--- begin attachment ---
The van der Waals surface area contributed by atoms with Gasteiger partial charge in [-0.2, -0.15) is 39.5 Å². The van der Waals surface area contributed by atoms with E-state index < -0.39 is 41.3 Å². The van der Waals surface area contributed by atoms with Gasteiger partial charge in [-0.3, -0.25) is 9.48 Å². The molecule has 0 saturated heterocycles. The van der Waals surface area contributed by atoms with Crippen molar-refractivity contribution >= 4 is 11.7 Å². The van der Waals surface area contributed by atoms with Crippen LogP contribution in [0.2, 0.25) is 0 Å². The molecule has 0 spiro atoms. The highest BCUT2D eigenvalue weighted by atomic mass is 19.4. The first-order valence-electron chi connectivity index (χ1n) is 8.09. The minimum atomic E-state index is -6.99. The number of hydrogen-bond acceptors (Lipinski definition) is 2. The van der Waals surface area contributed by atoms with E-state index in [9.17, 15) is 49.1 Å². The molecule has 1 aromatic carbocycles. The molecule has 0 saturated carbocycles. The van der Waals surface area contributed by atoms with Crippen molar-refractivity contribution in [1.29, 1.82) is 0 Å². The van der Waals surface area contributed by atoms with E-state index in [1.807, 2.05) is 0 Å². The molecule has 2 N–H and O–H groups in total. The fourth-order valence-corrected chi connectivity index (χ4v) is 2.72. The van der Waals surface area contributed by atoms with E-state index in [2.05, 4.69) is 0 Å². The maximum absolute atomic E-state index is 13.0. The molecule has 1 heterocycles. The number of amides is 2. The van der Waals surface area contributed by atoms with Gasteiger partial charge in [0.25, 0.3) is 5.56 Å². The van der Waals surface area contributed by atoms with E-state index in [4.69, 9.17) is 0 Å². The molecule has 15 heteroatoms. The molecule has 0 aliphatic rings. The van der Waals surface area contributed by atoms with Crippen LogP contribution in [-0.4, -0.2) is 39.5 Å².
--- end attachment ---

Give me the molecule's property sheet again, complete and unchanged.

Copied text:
The van der Waals surface area contributed by atoms with Gasteiger partial charge in [-0.2, -0.15) is 39.5 Å². The van der Waals surface area contributed by atoms with E-state index < -0.39 is 41.3 Å². The van der Waals surface area contributed by atoms with Gasteiger partial charge in [-0.3, -0.25) is 9.48 Å². The molecule has 0 saturated heterocycles. The van der Waals surface area contributed by atoms with Crippen molar-refractivity contribution >= 4 is 11.7 Å². The van der Waals surface area contributed by atoms with Crippen LogP contribution in [0.2, 0.25) is 0 Å². The molecule has 0 spiro atoms. The highest BCUT2D eigenvalue weighted by atomic mass is 19.4. The first-order valence-electron chi connectivity index (χ1n) is 8.09. The minimum atomic E-state index is -6.99. The number of hydrogen-bond acceptors (Lipinski definition) is 2. The van der Waals surface area contributed by atoms with E-state index in [9.17, 15) is 49.1 Å². The molecule has 1 aromatic carbocycles. The molecule has 0 saturated carbocycles. The van der Waals surface area contributed by atoms with Crippen molar-refractivity contribution in [1.29, 1.82) is 0 Å². The van der Waals surface area contributed by atoms with E-state index in [1.807, 2.05) is 0 Å². The molecule has 2 N–H and O–H groups in total. The fourth-order valence-corrected chi connectivity index (χ4v) is 2.72. The van der Waals surface area contributed by atoms with E-state index in [2.05, 4.69) is 0 Å². The maximum absolute atomic E-state index is 13.0. The molecule has 1 heterocycles. The number of amides is 2. The van der Waals surface area contributed by atoms with Gasteiger partial charge in [0.25, 0.3) is 5.56 Å². The van der Waals surface area contributed by atoms with E-state index in [4.69, 9.17) is 0 Å². The molecule has 15 heteroatoms. The molecule has 0 aliphatic rings. The van der Waals surface area contributed by atoms with Crippen LogP contribution in [-0.4, -0.2) is 39.5 Å².